Crocus (Spring Flowering)

("Spring Crocus")


Cultivation and harvesting of crocuses was first documented on the island of Crete in the Mediterranean. Crocus are native to woodland, scrub and meadows from sea level, to alpine tundra in central and southern Europe, North Africa and the Middle East, on the islands of the Aegean, and across central Asia into western China. The first crocuses seen in the Netherlands, where they are not native, came from Constantinople in the 1560's. A few ended up with Carolus Clusius in the botanical gardens in Leiden. By 1620 some new varieties had been developed that are very similar to ones still being traded today.

Planting Tips:

Crocus join snowdrops, winter aconites and glory-of-the-snow as the very first sign of Spring. Crocuses are often seen in the lawn, where a natural-looking effect can be done by scattering them about then planting them where they fall. The more bulbs you use, the more impressive the effect. If you prefer to create you own mix of colors a succesful recipe is: 50% blue and purple, 25% yellow, 15% white and 10% striped. Waiting six weeks after their flowering period before cutting the lawn assures profuse flowering the following year. Crocus bulbs require well-drained soil and know that those left in the ground will always bloom a bit earlier than ones planted the previous Fall. The light foliage and early flowering of crocuses make them also very suitable for layering atop other bulbs such as hyacinths, tulips and narcissi (daffodils). Layering is simple: first plant the larger bulbs and cover with soil to their noses. Then plant the crocuses on top (use lots) and cover with soil. This technique works just as well for containers.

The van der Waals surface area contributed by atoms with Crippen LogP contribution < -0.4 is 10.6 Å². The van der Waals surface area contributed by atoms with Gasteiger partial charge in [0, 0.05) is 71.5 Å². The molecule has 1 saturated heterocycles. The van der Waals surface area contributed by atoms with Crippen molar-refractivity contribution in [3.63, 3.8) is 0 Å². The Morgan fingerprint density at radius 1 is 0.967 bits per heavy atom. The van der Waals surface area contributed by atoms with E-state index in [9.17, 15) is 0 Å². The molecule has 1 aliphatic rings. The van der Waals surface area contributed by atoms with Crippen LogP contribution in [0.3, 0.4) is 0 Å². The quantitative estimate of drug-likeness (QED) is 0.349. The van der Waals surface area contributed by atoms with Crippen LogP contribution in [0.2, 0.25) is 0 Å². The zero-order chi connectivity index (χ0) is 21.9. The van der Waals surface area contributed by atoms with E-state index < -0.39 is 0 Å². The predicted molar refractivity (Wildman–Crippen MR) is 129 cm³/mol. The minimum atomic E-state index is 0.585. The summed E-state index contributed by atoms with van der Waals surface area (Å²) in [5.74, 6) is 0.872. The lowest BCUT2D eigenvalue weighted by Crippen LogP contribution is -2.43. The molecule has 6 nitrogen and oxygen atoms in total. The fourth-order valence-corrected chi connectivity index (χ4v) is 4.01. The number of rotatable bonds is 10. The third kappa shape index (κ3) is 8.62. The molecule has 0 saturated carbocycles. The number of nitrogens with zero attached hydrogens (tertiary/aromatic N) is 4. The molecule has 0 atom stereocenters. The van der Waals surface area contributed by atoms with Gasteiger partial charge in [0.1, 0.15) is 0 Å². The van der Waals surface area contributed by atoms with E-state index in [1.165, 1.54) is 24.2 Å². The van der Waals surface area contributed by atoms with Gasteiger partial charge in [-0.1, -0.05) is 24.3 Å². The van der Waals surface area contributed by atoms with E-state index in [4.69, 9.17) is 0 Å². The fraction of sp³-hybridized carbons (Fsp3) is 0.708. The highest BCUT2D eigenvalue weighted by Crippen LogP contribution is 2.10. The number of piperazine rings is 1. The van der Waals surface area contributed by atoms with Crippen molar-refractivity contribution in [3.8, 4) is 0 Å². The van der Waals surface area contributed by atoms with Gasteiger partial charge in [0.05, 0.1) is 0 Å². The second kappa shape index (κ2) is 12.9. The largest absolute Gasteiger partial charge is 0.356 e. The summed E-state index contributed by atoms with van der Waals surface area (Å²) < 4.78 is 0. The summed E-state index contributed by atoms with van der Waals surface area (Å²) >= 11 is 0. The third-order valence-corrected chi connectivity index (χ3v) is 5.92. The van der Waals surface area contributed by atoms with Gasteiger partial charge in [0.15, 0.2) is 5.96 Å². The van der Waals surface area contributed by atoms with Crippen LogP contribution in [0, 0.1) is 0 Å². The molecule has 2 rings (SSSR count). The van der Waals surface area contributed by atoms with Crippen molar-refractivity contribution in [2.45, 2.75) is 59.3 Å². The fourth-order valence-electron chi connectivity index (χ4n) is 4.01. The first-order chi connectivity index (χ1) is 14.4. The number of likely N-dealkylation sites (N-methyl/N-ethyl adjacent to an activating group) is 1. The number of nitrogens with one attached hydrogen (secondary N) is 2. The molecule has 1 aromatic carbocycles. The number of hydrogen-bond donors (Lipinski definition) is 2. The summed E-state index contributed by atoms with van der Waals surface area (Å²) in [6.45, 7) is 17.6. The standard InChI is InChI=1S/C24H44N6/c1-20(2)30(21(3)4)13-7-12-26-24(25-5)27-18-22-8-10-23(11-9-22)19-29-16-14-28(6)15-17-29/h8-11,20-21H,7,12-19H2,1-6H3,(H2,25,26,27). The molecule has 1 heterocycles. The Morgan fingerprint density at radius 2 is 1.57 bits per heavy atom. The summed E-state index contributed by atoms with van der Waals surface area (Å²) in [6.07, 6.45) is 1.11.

Flowers in the Crocus (Spring Flowering) Family

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